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2220 The more the greuaunce is grete & to gref turnys. If we desyre no redresse of dedis before,

We may boldly vs byld with bostis out of Reason. Now, dere fader, in faithe of all my fre brether, 2224 Non is holdyn so highly the harme for to venge, Of my graunsers grefe so gretly as I:

ffor I am Eldest and heire after hym belyue, And the first of vs fyue, as falles by chaunce. 2228 So first will I found his fos for to greue,

And couet it by course, as comys in my hert,
With my body to by, and my byg strokes.
On right hond shall hom reue pe rest of þe

2232 That my graunser with greme gird vnto dethe,
And sloghe all our Sitesyns, & our sad pepull
Brittoned to bale dethe, and þere blode shed.
But faithful fader, & our fre kyng!

2236 I aske of you O thing, but angurs you noght, — Lettis mene to your mynde at pis mene tyme, And consider to oure cause with a clene wit;

Let oure gate be so gouernet, pat no grem folow, 2240 Ne no torfer betyde, ne no tene after.

Ouer lokes all lures to the last ende,

What wull falle of pe first furthe to pe middis;
Sue forthe to pe secund, serche it with in,

2244 And loke to pe last end, what lure may happyn.

Hit is no counsell to encline, ne to calle wise,
Ne not holsom, I hope, þat hedis to be first,
And for-sees not the fer end, what falle


2248 What proffet any prowes with a prowde entre,

To begyn any goode, on a ground febill,

And fortune it faile, and haue a fowle ende? Hit is wit for to wayue soche a wilde counsell, 2252 And put of a purpos, þat enpaire might,

Or þat wayueris in wer what shall worthe of;


Licker at þe last end in langore to bide,
And turne vnto torfer, pen any triet ioye.


2256 A blisfull begynnyng may boldly be said,
bat ffolow to pe fer end and hath a faire yssue.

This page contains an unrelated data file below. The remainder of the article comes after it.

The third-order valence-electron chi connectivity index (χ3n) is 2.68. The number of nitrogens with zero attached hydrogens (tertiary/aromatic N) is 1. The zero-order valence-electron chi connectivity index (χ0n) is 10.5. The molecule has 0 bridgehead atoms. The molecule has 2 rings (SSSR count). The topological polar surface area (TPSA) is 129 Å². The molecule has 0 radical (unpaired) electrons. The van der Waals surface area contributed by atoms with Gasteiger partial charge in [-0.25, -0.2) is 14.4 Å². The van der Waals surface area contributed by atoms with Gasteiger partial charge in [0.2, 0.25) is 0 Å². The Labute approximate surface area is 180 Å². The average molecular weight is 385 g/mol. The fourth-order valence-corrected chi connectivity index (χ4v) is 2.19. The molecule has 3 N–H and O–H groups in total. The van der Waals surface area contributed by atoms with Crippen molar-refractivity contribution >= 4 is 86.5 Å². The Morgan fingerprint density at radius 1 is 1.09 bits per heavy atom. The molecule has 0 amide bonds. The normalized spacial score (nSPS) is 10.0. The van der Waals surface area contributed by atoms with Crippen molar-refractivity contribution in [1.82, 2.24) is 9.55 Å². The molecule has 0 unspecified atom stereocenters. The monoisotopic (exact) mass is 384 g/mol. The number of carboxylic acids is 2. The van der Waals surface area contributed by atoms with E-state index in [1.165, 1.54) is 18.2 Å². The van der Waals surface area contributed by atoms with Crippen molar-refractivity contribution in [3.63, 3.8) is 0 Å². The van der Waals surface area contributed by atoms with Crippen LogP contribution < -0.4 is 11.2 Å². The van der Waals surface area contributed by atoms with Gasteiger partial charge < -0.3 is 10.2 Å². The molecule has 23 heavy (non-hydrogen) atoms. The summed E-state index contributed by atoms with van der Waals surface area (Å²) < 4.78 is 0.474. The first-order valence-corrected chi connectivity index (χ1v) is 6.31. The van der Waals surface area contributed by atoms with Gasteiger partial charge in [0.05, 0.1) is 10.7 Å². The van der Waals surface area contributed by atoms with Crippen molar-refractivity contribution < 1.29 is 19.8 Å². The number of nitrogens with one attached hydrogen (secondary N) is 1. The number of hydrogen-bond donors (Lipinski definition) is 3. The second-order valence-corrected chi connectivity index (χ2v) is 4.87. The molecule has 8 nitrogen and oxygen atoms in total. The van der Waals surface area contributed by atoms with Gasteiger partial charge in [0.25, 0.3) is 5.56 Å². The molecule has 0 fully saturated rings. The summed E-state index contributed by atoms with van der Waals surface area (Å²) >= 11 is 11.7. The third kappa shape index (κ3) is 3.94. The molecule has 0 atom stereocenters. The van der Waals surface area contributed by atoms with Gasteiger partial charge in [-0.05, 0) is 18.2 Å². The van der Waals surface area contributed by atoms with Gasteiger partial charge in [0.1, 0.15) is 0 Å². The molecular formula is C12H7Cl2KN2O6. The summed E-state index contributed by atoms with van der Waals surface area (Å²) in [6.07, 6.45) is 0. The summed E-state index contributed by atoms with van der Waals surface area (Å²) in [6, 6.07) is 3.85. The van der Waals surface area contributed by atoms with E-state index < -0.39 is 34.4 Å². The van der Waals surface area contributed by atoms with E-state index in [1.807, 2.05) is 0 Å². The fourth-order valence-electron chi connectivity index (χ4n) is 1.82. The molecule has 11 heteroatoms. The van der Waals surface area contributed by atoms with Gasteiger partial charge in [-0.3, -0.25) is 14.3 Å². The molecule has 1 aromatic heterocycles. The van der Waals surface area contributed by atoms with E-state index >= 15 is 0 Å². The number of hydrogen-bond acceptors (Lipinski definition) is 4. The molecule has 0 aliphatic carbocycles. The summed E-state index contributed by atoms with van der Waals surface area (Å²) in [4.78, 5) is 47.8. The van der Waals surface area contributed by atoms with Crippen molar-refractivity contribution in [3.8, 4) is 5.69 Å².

ffull witty to wale & worshipfull Kyng!
I Say not this, sothely, to ses of your wille,
2260 Ne put you fro purpos, ne plainly for fere ;
But to wisshe you with wit, þat worship might

And eschew soche a chaunse pat cheuys to

Ye wetyn pis full wele, worshipfull fader! 2264 pat all Auffrike & Europe are vnder pere power,Sittyn to hom subiecte, & mony syde londes, bat fild are all full of fuerse men of Armys;Of Knightes full kene, & cant men of wille, 2268 And of comyns to count out of course mony,

ffull wise men of wer, and war of hor dedys. There are not in Asia, to Ame all the pepull, So fele fightyng folke be a fuerse nowmber, 2272 As the Grekes may gedur & get when hom likes. Hit semes more sertain, sothely, to me,


Book VI.

as more likely to turn to sorrow than to joy.

And to put vs fro pes payne for to thowle? 2284 Sothely your suster sittes vs not so harde,

'That only is a good beginning which hath a fair issue.'

You know full well O father! that all Africa and Europe, and many other lands, are under the power of the Greeks;

(fol. 37 b.)

Yff we wackon vp werre with weghes so fele, That are bigger in batell, boldest in Armys, 2276 Hit may negh vs with noy, but neuer to our ioye. grief, but never to